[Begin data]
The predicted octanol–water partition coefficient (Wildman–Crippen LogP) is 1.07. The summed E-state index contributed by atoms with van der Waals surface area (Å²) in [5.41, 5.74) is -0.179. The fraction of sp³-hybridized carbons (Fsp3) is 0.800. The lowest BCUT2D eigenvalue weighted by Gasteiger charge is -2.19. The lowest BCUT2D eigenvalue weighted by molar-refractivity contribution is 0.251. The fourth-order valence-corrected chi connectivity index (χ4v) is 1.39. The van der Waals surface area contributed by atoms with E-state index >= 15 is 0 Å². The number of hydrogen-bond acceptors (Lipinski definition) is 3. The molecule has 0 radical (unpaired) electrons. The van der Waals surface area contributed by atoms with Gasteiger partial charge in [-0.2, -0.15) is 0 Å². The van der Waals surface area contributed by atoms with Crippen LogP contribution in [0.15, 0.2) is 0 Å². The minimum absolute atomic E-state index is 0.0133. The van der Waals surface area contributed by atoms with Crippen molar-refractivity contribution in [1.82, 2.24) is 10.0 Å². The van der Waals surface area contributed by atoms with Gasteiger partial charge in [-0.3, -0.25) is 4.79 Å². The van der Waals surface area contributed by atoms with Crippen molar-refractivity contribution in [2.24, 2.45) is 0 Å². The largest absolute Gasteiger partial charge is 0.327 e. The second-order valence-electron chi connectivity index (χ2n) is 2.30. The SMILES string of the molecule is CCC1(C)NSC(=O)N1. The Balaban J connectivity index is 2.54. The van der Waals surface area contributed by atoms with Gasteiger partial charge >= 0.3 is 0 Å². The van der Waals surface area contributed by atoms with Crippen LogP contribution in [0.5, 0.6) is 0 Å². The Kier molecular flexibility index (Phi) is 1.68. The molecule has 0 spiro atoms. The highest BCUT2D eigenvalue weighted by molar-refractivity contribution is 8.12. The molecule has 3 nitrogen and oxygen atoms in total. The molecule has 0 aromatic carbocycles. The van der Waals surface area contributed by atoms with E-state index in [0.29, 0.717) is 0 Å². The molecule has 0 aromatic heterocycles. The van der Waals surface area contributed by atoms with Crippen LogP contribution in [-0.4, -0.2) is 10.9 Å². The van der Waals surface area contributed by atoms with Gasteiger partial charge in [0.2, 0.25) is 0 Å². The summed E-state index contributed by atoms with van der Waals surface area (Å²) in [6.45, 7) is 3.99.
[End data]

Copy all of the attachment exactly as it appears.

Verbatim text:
The predicted octanol–water partition coefficient (Wildman–Crippen LogP) is 1.07. The summed E-state index contributed by atoms with van der Waals surface area (Å²) in [5.41, 5.74) is -0.179. The fraction of sp³-hybridized carbons (Fsp3) is 0.800. The lowest BCUT2D eigenvalue weighted by Gasteiger charge is -2.19. The lowest BCUT2D eigenvalue weighted by molar-refractivity contribution is 0.251. The fourth-order valence-corrected chi connectivity index (χ4v) is 1.39. The van der Waals surface area contributed by atoms with E-state index >= 15 is 0 Å². The number of hydrogen-bond acceptors (Lipinski definition) is 3. The molecule has 0 radical (unpaired) electrons. The van der Waals surface area contributed by atoms with Gasteiger partial charge in [-0.2, -0.15) is 0 Å². The van der Waals surface area contributed by atoms with Crippen LogP contribution in [0.15, 0.2) is 0 Å². The minimum absolute atomic E-state index is 0.0133. The van der Waals surface area contributed by atoms with Crippen molar-refractivity contribution in [1.82, 2.24) is 10.0 Å². The van der Waals surface area contributed by atoms with Gasteiger partial charge in [-0.3, -0.25) is 4.79 Å². The van der Waals surface area contributed by atoms with Crippen molar-refractivity contribution in [2.24, 2.45) is 0 Å². The largest absolute Gasteiger partial charge is 0.327 e. The second-order valence-electron chi connectivity index (χ2n) is 2.30. The SMILES string of the molecule is CCC1(C)NSC(=O)N1. The Balaban J connectivity index is 2.54. The van der Waals surface area contributed by atoms with Gasteiger partial charge >= 0.3 is 0 Å². The van der Waals surface area contributed by atoms with Crippen LogP contribution in [0.5, 0.6) is 0 Å². The Kier molecular flexibility index (Phi) is 1.68. The molecule has 0 spiro atoms. The highest BCUT2D eigenvalue weighted by molar-refractivity contribution is 8.12. The molecule has 3 nitrogen and oxygen atoms in total. The molecule has 0 aromatic carbocycles. The van der Waals surface area contributed by atoms with E-state index in [0.29, 0.717) is 0 Å². The molecule has 0 aromatic heterocycles. The van der Waals surface area contributed by atoms with Crippen LogP contribution in [-0.4, -0.2) is 10.9 Å². The van der Waals surface area contributed by atoms with Gasteiger partial charge in [0.2, 0.25) is 0 Å². The summed E-state index contributed by atoms with van der Waals surface area (Å²) in [6.45, 7) is 3.99.